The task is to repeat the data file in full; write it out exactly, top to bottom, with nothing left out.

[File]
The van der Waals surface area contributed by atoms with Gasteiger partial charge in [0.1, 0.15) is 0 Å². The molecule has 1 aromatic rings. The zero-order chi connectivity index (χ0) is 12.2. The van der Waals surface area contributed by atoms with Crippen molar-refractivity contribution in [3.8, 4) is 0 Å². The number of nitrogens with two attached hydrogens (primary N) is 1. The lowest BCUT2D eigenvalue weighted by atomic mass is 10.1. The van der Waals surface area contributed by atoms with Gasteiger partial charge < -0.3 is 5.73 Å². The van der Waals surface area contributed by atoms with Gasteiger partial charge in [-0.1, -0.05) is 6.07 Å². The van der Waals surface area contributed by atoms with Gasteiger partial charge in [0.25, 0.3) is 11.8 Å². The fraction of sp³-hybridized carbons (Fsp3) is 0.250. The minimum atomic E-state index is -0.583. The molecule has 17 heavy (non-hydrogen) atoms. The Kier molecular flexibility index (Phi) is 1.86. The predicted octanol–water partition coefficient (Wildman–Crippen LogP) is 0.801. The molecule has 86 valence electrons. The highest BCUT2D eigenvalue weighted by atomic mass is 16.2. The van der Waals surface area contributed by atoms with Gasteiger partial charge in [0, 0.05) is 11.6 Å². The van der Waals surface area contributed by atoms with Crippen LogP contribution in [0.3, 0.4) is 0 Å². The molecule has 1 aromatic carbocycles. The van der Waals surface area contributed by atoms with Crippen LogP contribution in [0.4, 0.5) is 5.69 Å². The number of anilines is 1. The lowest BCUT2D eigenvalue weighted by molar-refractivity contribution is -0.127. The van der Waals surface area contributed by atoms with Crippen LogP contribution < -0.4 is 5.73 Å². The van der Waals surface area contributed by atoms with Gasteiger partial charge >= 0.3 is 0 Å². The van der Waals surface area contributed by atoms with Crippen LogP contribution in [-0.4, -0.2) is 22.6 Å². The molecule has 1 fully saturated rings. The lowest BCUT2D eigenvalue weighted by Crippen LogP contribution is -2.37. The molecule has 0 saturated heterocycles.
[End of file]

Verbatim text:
The van der Waals surface area contributed by atoms with Gasteiger partial charge in [0.1, 0.15) is 0 Å². The molecule has 1 aromatic rings. The zero-order chi connectivity index (χ0) is 12.2. The van der Waals surface area contributed by atoms with Crippen molar-refractivity contribution in [3.8, 4) is 0 Å². The number of nitrogens with two attached hydrogens (primary N) is 1. The lowest BCUT2D eigenvalue weighted by atomic mass is 10.1. The van der Waals surface area contributed by atoms with Gasteiger partial charge < -0.3 is 5.73 Å². The van der Waals surface area contributed by atoms with Gasteiger partial charge in [-0.1, -0.05) is 6.07 Å². The van der Waals surface area contributed by atoms with Gasteiger partial charge in [0.25, 0.3) is 11.8 Å². The fraction of sp³-hybridized carbons (Fsp3) is 0.250. The minimum atomic E-state index is -0.583. The molecule has 17 heavy (non-hydrogen) atoms. The Kier molecular flexibility index (Phi) is 1.86. The predicted octanol–water partition coefficient (Wildman–Crippen LogP) is 0.801. The molecule has 86 valence electrons. The highest BCUT2D eigenvalue weighted by atomic mass is 16.2. The van der Waals surface area contributed by atoms with Gasteiger partial charge in [0, 0.05) is 11.6 Å². The van der Waals surface area contributed by atoms with Crippen LogP contribution in [0.3, 0.4) is 0 Å². The molecule has 1 aromatic carbocycles. The van der Waals surface area contributed by atoms with Crippen LogP contribution in [0.4, 0.5) is 5.69 Å². The number of anilines is 1. The lowest BCUT2D eigenvalue weighted by molar-refractivity contribution is -0.127. The van der Waals surface area contributed by atoms with Crippen LogP contribution < -0.4 is 5.73 Å². The van der Waals surface area contributed by atoms with Gasteiger partial charge >= 0.3 is 0 Å². The van der Waals surface area contributed by atoms with Crippen LogP contribution in [-0.4, -0.2) is 22.6 Å². The molecule has 1 fully saturated rings. The lowest BCUT2D eigenvalue weighted by Crippen LogP contribution is -2.37. The molecule has 0 saturated heterocycles.